Glenn Ashton - Our present educational system is founded on an out-dated model, inordinately focused on high grades and achievement, not on how we relate to the rapidly changing world. It does not focus on students sufficiently to meet the challenges lying in wait outside the school fence. South Africa, along with many other developing nations, has developed a fixation on university education, insisting that university education is essential to success. We need to shift our thinking away from our misplaced belief that a theoretical education can cure inequality.
Ebrahim-Khalil Hassen - South Africa's new small business ministry will be allocated a budget for the first time in the next budget speech. In her inaugural budget vote speech, Minister Lindiwe Zulu announced plans to launch nine provincial "Centres for Entrepreneurship". Funding decisions on her proposal will soon be taken. But in making these decisions about support for the minister's new plan, cognisance must be taken of our urbanisation patterns, which call for decentralisation beyond the provincial level. Locating entrepreneurial centres within urban local governments rather than at a provincial level will hold better prospects for assisting local economic planning and the plans of entrepreneurs. It will take government closer to the people and provide better opportunities for inclusive economic development.
Richard Pithouse - The ruthless assault on Gaza has sometimes been presented in our media, and on occasion in some solidarity efforts too, as an issue that is solely of concern to Muslim people. It is true that in recent years state politics in both Palestine and Israel has taken on a more religious inflection. But this conflict began as a colonial occupation. It did not start as a religious war and has never been reducible to the question of religion. The assault on Gaza, like the devastation of the Congo or the ongoing disaster in Iraq, is everyone's concern. In the particular case of Gaza, the way in which Islamophobia is used to legitimate oppression, is also everyone's concern.
Pepe Escobar - A simple search reveals that MH17 was in fact diverted 200 kilometers north from the usual flight path taken by Malaysia Airlines in the previous days and plunged right in the middle of a war zone. Why? What sort of communication did MH17 receive from Kiev air control tower? Kiev has been mute about it. Yet the answer would be simple had Kiev released the Air Traffic Control recording of the tower talking to flight MH17. But it won't happen because SBU, Ukraine's security services, confiscated the recording. So much for getting an undoctored explanation on why MH17 was off its path, and what the pilots saw and said before the explosion.
Alexander O'Riordan - Last week Brazil, Russia, India, China and South Africa (BRICS) announced they are joining forces to establish a BRICS alternative to the World Bank. The BRICS bank will be capitalised to the tune of $50 billion or about the same size as the World Bank's loan to Brazil. While the size of the initial capital allocation does not stack up in comparison to the World Bank's, this could still prove to be a significant opportunity to change the global system more in favour of the developing world. However, if the new bank is going to be a game changer in Africa then it must invest in structural opportunities to improve growth and development on the continent and develop African confidence.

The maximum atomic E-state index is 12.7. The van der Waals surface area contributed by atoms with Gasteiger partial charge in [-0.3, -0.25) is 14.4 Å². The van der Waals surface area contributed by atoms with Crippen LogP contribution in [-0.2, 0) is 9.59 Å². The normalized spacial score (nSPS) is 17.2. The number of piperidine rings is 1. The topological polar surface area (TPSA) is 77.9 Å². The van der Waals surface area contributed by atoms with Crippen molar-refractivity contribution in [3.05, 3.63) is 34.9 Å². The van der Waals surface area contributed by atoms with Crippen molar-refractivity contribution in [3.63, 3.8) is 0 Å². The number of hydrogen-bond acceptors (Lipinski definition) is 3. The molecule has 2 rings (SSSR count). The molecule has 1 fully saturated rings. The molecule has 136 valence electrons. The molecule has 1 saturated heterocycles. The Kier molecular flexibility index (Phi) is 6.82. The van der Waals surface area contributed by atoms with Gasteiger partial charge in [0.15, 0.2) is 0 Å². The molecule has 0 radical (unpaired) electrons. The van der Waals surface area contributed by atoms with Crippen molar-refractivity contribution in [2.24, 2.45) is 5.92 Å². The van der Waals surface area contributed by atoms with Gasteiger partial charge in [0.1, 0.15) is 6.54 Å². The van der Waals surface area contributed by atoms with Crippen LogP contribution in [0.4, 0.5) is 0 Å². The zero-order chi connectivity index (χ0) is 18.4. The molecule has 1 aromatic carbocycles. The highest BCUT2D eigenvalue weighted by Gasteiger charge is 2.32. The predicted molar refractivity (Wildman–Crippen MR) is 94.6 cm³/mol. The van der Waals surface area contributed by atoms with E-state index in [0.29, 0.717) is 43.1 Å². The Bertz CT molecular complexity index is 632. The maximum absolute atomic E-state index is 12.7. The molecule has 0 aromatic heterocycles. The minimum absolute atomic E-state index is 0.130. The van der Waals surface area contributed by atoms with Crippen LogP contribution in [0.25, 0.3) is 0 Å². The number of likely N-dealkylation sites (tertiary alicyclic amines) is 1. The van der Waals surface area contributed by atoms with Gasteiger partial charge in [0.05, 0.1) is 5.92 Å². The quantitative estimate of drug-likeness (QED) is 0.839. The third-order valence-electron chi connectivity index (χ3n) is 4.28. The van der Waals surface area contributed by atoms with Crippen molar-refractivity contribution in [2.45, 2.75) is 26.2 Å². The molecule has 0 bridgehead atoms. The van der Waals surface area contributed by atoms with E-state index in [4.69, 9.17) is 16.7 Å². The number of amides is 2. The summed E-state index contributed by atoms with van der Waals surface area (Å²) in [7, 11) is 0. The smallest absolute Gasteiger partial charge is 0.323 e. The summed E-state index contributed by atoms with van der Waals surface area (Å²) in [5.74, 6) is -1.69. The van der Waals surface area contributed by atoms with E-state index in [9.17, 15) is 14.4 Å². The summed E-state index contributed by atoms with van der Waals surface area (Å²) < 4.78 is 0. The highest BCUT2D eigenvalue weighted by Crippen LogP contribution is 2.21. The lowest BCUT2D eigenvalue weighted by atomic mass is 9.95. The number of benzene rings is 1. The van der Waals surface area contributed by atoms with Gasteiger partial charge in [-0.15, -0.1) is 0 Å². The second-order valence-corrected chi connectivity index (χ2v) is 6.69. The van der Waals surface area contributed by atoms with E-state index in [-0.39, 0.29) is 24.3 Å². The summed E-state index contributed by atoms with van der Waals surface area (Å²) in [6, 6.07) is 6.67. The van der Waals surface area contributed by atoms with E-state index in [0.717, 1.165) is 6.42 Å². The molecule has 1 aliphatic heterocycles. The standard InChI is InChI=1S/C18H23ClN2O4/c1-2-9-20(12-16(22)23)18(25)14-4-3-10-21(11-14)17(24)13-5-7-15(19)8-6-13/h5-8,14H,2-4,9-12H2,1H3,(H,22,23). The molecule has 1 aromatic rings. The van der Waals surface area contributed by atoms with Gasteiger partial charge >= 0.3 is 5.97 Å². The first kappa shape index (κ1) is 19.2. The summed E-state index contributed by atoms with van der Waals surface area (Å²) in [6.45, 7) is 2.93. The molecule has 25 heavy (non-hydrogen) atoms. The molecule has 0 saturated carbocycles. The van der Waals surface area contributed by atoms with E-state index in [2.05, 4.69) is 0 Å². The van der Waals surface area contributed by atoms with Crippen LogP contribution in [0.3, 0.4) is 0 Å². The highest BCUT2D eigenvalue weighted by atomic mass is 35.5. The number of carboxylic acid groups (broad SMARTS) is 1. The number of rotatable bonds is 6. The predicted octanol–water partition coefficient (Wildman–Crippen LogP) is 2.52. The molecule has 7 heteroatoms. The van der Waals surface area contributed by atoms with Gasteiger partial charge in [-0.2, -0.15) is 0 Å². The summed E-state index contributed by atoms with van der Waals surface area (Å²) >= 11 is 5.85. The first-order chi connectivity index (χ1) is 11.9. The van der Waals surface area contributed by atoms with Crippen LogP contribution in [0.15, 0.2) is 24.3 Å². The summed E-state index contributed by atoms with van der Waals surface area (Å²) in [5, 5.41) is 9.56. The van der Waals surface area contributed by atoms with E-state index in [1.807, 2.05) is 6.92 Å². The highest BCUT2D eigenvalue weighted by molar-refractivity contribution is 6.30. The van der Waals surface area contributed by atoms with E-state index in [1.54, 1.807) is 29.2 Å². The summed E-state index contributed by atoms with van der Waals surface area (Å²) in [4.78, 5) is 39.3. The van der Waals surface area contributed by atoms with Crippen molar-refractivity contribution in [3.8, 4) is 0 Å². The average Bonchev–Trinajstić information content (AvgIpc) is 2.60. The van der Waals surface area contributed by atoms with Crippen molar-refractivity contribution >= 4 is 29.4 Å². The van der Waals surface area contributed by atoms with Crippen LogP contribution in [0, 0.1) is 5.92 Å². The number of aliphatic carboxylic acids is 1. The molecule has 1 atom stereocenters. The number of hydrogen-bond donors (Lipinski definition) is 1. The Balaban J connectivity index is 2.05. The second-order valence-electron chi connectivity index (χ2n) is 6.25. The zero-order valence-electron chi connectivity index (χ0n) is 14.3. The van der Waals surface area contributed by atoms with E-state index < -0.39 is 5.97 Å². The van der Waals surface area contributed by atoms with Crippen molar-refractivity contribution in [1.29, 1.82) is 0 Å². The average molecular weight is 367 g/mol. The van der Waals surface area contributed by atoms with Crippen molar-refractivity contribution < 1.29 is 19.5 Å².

Watch - Seven of the fastest growing economies in the world are African. As a continent, the African economy is growing at 7-10%, which is faster than any other continent, but Africa's growth is fuelled by debt and the mass sale of resources. From Chinese and French interests in Africa's mineral resources to America's expanding War on Terror, a host of imposing nations are attempting to consolidate their grip on Africa. Marwan Bishara of Al Jazeera’s Empire travels to Kenya, France and the USA to examine who is gaining, who is losing and what it means to Africans.
Watch - In this 1990 interview with Bill Moyers, the recently deceased celebrated South African writer, Nadine Gordimer, says that she was slow to develop a political understanding, but that she came to understand politics through how it affected people rather than through theory. She talks about the astonishing experience of meeting real revolutionaries in the 1960's who went to jail for their ideals, which she says, was a revelation to her coming from a "petit bourgeoisie" background. Her writing started reflecting a deeper political awareness as a consequence of this experience. Gordimer makes some rather interesting remarks about the "distorted South African" psyche.
Watch - In 1967, Israel defeated neighbouring Arab countries in a war that lasted six days. At the end of that war, Israel had captured the West Bank, the Gaza Strip and the Golan Heights. The West Bank has been under a military occupation ever since. This means that the Israeli army has complete control over these areas. Gaza retained a Jewish settler population and was under total military control until the Israeli government unilaterally withdrew soldiers and some 8,000 settlers in 2005. Israel, however, has retained full military control over Gaza's borders, airspace, and coastline, thus retaining "effective control" and thereby meeting the official definition of occupation.
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